Graham Reid | | 2 min read
At the start of this deliberately slow but ultimately engaging documentary about this country's first “sustainable building”, a kaumatua addresses his Ngai Tuhoe people.
The Tuhoe – who never signed the Treaty of Waitangi and have had a fractious relationship with the Crown and more recently the police in the infamous “Uruwera Four” sedition trial — are a proud and sometimes remote people. Their land in the Uruweras doesn't get too many visitors and it feels very much a place apart.
The Tuhoe are known as “the people of the mist”, a phrase which can be read as literal and metaphorical.
The occasion for the kaumauta's address however is the fact the Crown has deeded back to the people some of their ancestral land and now, he says, is the time to look forward and build a long overdue community hall.
“Some of us were born angry and want to fight forever,” he says before citing a proverb about a greenstone door which looks back to the past and closes it, and looks forward to the future and opens it.
If it were only that easy, as this insightful doco shows.
The idea of a handsome sustainable building with no environmental impact (solar panels, its own water) and no materials which would be unnatural, as well as a place which encompasses the spiritual needs of the people as much as their physical ones, means outsiders — architects and engineers — come into the community.
But the anger towards Pakeha still simmers and sometimes boils to the surface.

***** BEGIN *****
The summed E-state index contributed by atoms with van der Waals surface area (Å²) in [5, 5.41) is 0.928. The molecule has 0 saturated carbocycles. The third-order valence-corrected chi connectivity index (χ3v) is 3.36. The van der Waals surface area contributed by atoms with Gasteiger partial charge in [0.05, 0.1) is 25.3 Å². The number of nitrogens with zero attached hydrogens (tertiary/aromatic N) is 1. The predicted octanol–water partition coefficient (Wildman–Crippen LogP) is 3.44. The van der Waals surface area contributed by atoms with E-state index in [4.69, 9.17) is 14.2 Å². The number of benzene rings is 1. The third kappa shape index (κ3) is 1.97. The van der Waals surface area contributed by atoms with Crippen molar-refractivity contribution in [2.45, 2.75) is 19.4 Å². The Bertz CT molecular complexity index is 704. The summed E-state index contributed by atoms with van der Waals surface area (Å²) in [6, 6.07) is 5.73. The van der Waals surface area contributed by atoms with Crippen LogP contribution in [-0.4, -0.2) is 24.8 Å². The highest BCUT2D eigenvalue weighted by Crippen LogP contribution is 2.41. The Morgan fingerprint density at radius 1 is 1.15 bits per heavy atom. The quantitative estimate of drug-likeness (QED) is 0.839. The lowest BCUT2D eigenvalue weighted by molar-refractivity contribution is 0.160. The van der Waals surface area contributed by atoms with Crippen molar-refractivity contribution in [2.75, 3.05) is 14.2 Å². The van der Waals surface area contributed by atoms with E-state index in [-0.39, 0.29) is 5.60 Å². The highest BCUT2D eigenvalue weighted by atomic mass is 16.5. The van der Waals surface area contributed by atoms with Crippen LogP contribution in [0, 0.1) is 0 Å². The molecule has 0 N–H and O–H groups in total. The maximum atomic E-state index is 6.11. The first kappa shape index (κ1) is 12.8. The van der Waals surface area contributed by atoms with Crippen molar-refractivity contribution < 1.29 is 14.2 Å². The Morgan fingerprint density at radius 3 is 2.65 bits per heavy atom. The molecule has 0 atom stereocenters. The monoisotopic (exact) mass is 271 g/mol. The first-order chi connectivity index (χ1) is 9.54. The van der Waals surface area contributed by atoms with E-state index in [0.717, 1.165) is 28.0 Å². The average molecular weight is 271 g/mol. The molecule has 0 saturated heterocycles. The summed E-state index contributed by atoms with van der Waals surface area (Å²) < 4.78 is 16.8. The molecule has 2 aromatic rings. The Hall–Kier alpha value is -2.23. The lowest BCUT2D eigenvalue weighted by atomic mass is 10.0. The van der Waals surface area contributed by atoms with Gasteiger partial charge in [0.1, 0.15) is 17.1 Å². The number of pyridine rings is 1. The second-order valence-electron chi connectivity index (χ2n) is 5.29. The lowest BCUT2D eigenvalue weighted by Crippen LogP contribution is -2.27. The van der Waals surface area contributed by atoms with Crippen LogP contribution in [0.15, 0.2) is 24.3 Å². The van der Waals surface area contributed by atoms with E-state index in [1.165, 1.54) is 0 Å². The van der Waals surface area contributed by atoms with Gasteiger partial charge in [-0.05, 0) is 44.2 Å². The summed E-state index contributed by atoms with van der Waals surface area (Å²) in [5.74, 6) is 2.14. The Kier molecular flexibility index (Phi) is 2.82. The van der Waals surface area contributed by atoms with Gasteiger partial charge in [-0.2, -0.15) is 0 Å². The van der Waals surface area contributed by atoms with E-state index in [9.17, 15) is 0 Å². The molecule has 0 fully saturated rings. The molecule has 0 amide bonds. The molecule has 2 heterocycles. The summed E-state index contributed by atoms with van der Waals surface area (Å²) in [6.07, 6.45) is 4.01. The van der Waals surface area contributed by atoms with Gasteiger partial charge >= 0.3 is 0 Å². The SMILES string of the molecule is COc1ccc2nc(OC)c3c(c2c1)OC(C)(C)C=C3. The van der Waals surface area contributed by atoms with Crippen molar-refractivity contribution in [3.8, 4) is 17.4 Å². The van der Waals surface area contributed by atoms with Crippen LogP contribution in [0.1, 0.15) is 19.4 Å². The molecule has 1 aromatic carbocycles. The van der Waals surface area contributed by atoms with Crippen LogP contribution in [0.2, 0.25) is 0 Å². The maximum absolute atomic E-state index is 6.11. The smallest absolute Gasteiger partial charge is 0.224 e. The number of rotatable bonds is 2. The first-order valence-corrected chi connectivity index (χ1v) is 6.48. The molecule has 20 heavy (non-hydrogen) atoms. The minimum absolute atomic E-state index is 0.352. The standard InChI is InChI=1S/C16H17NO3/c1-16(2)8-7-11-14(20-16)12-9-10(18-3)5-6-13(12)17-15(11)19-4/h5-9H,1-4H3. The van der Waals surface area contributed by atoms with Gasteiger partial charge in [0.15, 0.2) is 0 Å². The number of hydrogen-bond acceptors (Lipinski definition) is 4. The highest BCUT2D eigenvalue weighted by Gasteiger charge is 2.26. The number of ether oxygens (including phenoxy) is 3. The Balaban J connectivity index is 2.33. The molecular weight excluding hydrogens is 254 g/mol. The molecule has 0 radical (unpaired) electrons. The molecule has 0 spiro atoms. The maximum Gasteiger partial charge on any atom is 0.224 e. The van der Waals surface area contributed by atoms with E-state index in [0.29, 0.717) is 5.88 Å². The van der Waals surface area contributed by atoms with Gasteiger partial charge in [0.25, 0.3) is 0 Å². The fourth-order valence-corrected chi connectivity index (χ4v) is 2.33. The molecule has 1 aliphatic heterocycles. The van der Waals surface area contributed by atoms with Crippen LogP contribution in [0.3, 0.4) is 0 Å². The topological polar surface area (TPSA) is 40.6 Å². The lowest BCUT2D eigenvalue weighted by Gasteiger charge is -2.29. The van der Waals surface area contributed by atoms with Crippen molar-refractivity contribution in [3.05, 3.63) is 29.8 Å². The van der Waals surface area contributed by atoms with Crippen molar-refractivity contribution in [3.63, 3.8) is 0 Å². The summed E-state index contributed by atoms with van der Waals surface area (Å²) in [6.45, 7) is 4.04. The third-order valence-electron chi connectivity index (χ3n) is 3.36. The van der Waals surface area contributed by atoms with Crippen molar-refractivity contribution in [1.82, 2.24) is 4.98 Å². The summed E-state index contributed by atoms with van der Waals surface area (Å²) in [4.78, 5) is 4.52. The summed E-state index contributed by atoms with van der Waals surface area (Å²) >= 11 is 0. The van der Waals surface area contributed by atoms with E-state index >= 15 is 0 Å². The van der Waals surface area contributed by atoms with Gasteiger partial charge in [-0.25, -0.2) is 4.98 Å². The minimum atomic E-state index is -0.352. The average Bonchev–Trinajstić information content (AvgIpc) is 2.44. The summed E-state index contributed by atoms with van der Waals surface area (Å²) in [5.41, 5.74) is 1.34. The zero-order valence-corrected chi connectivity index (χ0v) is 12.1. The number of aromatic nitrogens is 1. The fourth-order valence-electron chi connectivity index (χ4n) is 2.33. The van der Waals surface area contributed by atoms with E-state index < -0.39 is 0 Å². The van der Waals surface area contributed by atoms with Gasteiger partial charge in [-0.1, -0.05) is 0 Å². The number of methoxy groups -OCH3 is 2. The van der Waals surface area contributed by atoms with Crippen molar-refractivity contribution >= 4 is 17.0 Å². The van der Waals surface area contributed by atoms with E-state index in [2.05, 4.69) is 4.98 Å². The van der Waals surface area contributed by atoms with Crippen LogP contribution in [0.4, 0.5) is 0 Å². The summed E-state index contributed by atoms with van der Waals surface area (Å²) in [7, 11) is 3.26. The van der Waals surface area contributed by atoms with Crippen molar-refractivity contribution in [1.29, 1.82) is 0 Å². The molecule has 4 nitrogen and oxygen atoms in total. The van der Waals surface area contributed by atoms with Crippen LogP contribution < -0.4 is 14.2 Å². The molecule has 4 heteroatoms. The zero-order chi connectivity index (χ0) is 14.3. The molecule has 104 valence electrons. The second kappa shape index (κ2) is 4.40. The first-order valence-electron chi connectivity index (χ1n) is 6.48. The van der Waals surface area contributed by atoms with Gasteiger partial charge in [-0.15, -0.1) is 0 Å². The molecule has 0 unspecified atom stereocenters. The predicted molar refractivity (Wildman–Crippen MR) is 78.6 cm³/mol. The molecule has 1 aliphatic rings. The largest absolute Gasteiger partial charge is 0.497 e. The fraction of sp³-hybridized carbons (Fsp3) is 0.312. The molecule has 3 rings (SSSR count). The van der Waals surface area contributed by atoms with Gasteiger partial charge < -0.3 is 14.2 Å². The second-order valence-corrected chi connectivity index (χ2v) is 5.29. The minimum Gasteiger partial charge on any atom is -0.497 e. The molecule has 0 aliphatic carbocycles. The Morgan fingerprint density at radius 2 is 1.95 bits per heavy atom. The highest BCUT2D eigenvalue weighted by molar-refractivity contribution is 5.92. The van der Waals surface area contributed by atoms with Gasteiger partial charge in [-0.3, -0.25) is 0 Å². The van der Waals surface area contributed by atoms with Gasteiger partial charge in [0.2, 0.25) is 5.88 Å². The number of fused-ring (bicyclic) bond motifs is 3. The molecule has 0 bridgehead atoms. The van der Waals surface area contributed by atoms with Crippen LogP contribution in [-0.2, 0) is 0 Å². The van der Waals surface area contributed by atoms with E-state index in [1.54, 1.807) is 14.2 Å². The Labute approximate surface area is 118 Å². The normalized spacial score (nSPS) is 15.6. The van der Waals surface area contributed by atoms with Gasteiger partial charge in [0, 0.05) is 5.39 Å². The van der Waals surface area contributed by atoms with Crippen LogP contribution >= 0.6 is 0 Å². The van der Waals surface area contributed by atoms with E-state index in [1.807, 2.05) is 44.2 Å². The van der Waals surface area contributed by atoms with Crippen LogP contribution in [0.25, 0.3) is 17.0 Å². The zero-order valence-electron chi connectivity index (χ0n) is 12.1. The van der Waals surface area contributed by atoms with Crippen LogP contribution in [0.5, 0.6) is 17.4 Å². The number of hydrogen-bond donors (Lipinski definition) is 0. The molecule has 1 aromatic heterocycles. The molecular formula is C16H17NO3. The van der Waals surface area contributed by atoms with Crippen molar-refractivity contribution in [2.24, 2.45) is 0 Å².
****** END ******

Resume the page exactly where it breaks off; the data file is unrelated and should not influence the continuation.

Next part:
Some Maori are keen to let the hired guests know who is boss.
The wharehou however proves to be not just another building but a statement about respect for the people and the land, and negotiating that is a cautious process.
That Tuhoe were on the sharp end of Pakeha history is in no doubt – minister of Treay negotiations Chris Finlayson admits to the Crown guilt and illegal confiscation of land — and quite rightly many Tuhoe remain suspicious and resentful.
And there are schisms within the iwi also. But the process of discussion also proves that slow in the fast-forward 21st century can actually bear longer lasting results.
But the building also becomes a living and physical emblem of something else, a symbol of co-operation.
Filmed with discretion by the infinitely patient German director Grohnert who and allows ordinary people to go about their lived unhindered makes for a film which is content to observe and let the viewer be taken into the unique world of Tuhoe.
In the deliberate absence of interviews and narration, the story unfolds in a naturalistic way which suits the subject.
Magnificent though the final result is, the story here is the build as much as the building.
And both are well worth seeing.
EVER THE LAND is screening in selected cinemas nationwide now.